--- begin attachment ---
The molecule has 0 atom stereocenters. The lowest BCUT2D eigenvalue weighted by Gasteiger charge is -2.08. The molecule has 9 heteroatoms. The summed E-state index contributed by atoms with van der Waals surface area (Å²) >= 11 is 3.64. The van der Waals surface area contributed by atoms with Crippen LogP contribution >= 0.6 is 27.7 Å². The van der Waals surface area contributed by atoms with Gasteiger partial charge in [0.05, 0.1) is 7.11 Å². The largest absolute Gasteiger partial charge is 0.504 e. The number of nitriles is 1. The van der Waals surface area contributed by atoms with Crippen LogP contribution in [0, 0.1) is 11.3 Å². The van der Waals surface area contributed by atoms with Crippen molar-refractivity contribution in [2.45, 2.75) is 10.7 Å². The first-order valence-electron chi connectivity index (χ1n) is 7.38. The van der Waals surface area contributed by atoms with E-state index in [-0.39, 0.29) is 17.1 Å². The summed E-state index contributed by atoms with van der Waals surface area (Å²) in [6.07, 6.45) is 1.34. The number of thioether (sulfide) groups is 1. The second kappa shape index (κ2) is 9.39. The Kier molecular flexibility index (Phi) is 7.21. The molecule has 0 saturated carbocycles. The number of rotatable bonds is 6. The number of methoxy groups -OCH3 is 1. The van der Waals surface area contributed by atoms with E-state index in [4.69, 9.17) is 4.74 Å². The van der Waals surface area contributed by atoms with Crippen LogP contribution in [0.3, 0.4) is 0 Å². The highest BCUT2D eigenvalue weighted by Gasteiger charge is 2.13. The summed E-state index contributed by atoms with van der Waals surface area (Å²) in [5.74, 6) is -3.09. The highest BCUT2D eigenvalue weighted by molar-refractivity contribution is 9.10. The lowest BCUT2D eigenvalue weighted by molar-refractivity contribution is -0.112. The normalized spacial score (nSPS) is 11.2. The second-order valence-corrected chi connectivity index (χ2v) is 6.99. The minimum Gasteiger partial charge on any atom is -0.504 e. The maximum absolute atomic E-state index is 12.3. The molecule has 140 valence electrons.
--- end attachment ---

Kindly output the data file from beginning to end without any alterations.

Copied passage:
The molecule has 0 atom stereocenters. The lowest BCUT2D eigenvalue weighted by Gasteiger charge is -2.08. The molecule has 9 heteroatoms. The summed E-state index contributed by atoms with van der Waals surface area (Å²) >= 11 is 3.64. The van der Waals surface area contributed by atoms with Crippen LogP contribution >= 0.6 is 27.7 Å². The van der Waals surface area contributed by atoms with Gasteiger partial charge in [0.05, 0.1) is 7.11 Å². The largest absolute Gasteiger partial charge is 0.504 e. The number of nitriles is 1. The van der Waals surface area contributed by atoms with Crippen LogP contribution in [0, 0.1) is 11.3 Å². The van der Waals surface area contributed by atoms with Crippen molar-refractivity contribution in [2.45, 2.75) is 10.7 Å². The first-order valence-electron chi connectivity index (χ1n) is 7.38. The van der Waals surface area contributed by atoms with E-state index in [-0.39, 0.29) is 17.1 Å². The summed E-state index contributed by atoms with van der Waals surface area (Å²) in [6.07, 6.45) is 1.34. The number of thioether (sulfide) groups is 1. The second kappa shape index (κ2) is 9.39. The Kier molecular flexibility index (Phi) is 7.21. The molecule has 0 saturated carbocycles. The number of rotatable bonds is 6. The number of methoxy groups -OCH3 is 1. The van der Waals surface area contributed by atoms with E-state index in [4.69, 9.17) is 4.74 Å². The van der Waals surface area contributed by atoms with Crippen LogP contribution in [0.3, 0.4) is 0 Å². The highest BCUT2D eigenvalue weighted by Gasteiger charge is 2.13. The summed E-state index contributed by atoms with van der Waals surface area (Å²) in [5.74, 6) is -3.09. The highest BCUT2D eigenvalue weighted by molar-refractivity contribution is 9.10. The lowest BCUT2D eigenvalue weighted by molar-refractivity contribution is -0.112. The normalized spacial score (nSPS) is 11.2. The second-order valence-corrected chi connectivity index (χ2v) is 6.99. The minimum Gasteiger partial charge on any atom is -0.504 e. The maximum absolute atomic E-state index is 12.3. The molecule has 140 valence electrons.